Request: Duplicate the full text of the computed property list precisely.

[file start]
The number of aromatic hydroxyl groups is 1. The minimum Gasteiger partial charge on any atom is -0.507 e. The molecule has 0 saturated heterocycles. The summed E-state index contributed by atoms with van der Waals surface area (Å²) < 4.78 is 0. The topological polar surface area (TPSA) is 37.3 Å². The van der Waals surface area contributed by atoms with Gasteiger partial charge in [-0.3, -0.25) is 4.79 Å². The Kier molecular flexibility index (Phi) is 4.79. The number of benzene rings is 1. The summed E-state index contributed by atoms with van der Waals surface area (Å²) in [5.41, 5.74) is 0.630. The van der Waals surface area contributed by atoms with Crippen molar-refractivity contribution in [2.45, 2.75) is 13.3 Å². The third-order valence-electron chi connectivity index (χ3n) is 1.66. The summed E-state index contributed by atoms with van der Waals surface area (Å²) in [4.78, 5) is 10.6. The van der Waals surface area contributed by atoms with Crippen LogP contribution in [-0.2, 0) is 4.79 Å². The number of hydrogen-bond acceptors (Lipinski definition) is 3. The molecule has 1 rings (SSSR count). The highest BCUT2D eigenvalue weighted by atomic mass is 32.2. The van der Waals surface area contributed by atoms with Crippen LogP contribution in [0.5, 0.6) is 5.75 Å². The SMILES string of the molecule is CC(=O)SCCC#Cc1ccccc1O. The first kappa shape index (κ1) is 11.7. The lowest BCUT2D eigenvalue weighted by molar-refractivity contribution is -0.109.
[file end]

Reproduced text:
The number of aromatic hydroxyl groups is 1. The minimum Gasteiger partial charge on any atom is -0.507 e. The molecule has 0 saturated heterocycles. The summed E-state index contributed by atoms with van der Waals surface area (Å²) < 4.78 is 0. The topological polar surface area (TPSA) is 37.3 Å². The van der Waals surface area contributed by atoms with Gasteiger partial charge in [-0.3, -0.25) is 4.79 Å². The Kier molecular flexibility index (Phi) is 4.79. The number of benzene rings is 1. The summed E-state index contributed by atoms with van der Waals surface area (Å²) in [5.41, 5.74) is 0.630. The van der Waals surface area contributed by atoms with Crippen molar-refractivity contribution in [2.45, 2.75) is 13.3 Å². The third-order valence-electron chi connectivity index (χ3n) is 1.66. The summed E-state index contributed by atoms with van der Waals surface area (Å²) in [4.78, 5) is 10.6. The van der Waals surface area contributed by atoms with Crippen LogP contribution in [-0.2, 0) is 4.79 Å². The number of hydrogen-bond acceptors (Lipinski definition) is 3. The molecule has 1 rings (SSSR count). The highest BCUT2D eigenvalue weighted by atomic mass is 32.2. The van der Waals surface area contributed by atoms with Crippen LogP contribution in [0.5, 0.6) is 5.75 Å². The SMILES string of the molecule is CC(=O)SCCC#Cc1ccccc1O. The first kappa shape index (κ1) is 11.7. The lowest BCUT2D eigenvalue weighted by molar-refractivity contribution is -0.109.